Craig Carlson is the founder/owner the Breakfast in America diners in Paris. Carlson first came to France in 1985 through a study abroad program, and fell instantly in love with the country. When he returned to the U.S. after studying in Paris, one of the many things he brought home with him was a love of cinema, which led indirectly to a five-year career as a screenwriter. Eventually his knowledge of the French language brought him back to Paris as a post-production supervisor on an American TV series being edited in Paris. When he returned to Los Angeles after a year, determined to find a way to return and live in Paris for good, as he ate his first American breakfast in a diner with friends, he realized “that it was the one thing I had missed when I was in Paris.” That “ah-hah” moment led to his perhaps somewhat quixotic idea of opening an American diner in Paris. However, he did it, and he succeeded, quite against the odds; a fascinating, often funny, occasionally nail-biting story he tells in his book, Pancakes in Paris: Living the American Dream in France. The book is a New York Times bestseller, and was selected as Best Book of 2017 by Expatriates magazine.  Carlson recently took the time to answer Janet Hulstrand’s questions in this exclusive interview for Bonjour Paris. Janet Hulstrand: Craig, thanks for doing this, and let’s just cut to the chase. What gave you the idea of opening an American-style diner in Paris? And how has that idea gone? Craig Carlson: I first came to France in 1985 as an exchange student with the “Junior Year Abroad” program at the University of Connecticut. The moment I arrived in Paris, I instantly fell in love with the country, the language, and especially la bonne cuisine. After I had spent time in Paris for the second time, in 2001, I knew what I wanted to do next with my life: I wanted to open an American diner in Paris. I even knew what I was going to call it: Breakfast in America. My lawyer did warn me that the name could be a problem thanks to the 80s rock band Supertramp, which had a multi-platinum-selling album by the same name. But that’s another story: you’ll have to read about that in my book. Anyway, the Supertramp problem was nothing compared to all the other obstacles I faced, mainly that I’d never owned my own business before, let alone a restaurant – the riskiest business of all – and certainly not one in a foreign country with a foreign language that just happens to be the culinary capital of the world. But I was so sure of my idea I was determined to make it happen. In the beginning it was definitely a struggle. Take for example the word “diner.” In French, it means “to dine,” or “to eat dinner.”  Many French customers were confused, especially when they’d see our name, “Breakfast in America Diner.” To them that seemed contradictory: I had to teach them the American meaning of the word.  Another challenge I faced in the beginning was that I had no budget for advertising, so I had to rely on word of mouth, which fortunately, spread rather quickly. Once American tourists and the expat community in Paris heard there was an American breakfast joint in town, they began pouring in. Then there was the challenge I faced with French customers in the beginning. Most of them held a very strong stereotype about American cuisine: that it only consisted of hamburgers and fast food. On a personal level, I wanted to show my adopted country that there was more to American cuisine than burgers. In the beginning we only served breakfast at the diner — breakfast at any hour. But that didn’t last for long. After only a couple of months, my French customers began asking me when we were going to start serving “un vrai ‘amburger, pas MacDo?” (A real hamburger, not McDonalds?) So ironically, the American stereotype I was trying to avoid was quickly introduced to our menu thanks to my French customers! Not long after that, the French press starting writing articles about us, and thanks to that coverage, it wasn’t long before the makeup of our clientele flip-flopped – with 70 percent of our customers French, and the rest American and other nationalities. Some Americans have poo-pooed the idea of an American diner in Paris. I’ve read a few online comments that say things like: “If I’m in France why in the world would I want to go to an American restaurant?” Believe me, I completely understand! I love French cuisine, and have always wanted to be integrated into French culture. But it’s a little different when you’ve lived in Paris a long time. Sometimes comfort food can really satisfy the soul. And in my opinion, something like an American diner is not a fast food place. It’s a neighborhood spot where locals of all backgrounds can hang out together and converse for hours. That is what it’s like at BIA. We’ve built a community of French, American, and international customers, many of whom have been coming for years, and who we know by name. That’s something I’m proud of. Janet: In your book, ”Pancakes in Paris,” you describe some of the ups and downs you had…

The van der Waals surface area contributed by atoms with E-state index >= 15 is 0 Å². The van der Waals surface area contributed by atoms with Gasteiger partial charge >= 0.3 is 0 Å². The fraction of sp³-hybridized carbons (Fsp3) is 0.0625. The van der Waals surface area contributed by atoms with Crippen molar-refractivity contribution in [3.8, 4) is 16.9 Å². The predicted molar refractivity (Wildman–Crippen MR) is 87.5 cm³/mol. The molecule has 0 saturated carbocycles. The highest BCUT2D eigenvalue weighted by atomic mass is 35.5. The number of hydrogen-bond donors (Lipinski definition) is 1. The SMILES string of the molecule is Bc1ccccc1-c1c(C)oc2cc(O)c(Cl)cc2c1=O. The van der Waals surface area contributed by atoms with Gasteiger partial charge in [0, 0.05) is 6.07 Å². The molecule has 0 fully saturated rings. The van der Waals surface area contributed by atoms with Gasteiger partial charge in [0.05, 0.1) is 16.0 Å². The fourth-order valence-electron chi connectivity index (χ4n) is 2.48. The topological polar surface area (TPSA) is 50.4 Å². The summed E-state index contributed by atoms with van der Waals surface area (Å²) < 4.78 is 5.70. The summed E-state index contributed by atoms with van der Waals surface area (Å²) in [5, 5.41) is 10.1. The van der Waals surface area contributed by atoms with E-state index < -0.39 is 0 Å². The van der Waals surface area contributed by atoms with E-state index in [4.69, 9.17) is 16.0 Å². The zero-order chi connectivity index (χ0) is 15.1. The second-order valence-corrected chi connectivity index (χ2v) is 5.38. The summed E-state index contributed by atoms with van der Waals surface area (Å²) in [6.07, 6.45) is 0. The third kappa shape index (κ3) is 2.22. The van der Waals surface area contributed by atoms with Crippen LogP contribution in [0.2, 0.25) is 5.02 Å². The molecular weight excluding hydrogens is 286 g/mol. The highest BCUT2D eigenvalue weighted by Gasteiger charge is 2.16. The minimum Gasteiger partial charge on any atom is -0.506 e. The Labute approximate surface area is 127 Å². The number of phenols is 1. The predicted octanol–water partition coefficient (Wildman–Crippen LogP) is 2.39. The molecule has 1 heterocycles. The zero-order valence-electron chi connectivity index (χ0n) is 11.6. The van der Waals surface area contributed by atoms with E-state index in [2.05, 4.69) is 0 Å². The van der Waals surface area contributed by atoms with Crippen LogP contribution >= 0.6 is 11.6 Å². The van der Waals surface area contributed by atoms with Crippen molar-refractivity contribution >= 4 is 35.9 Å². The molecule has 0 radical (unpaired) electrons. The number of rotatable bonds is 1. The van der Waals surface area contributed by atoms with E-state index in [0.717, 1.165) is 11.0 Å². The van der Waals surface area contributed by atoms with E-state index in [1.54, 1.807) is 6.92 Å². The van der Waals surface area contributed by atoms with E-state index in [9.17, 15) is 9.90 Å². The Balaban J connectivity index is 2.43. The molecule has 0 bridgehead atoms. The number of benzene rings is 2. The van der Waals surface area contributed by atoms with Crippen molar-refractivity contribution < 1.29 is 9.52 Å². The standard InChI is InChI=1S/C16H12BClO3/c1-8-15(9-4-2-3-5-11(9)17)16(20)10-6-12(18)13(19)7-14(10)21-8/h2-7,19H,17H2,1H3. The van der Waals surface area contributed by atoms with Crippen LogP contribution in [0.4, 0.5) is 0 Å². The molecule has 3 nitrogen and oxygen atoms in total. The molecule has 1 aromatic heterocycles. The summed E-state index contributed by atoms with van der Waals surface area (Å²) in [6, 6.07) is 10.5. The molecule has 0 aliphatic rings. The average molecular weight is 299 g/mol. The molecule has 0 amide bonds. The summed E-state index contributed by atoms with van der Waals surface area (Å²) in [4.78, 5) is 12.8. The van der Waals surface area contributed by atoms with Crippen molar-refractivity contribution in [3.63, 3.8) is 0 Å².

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Lead photo credit : Author and business owner Craig Carlson. Photo: Pancakes in Paris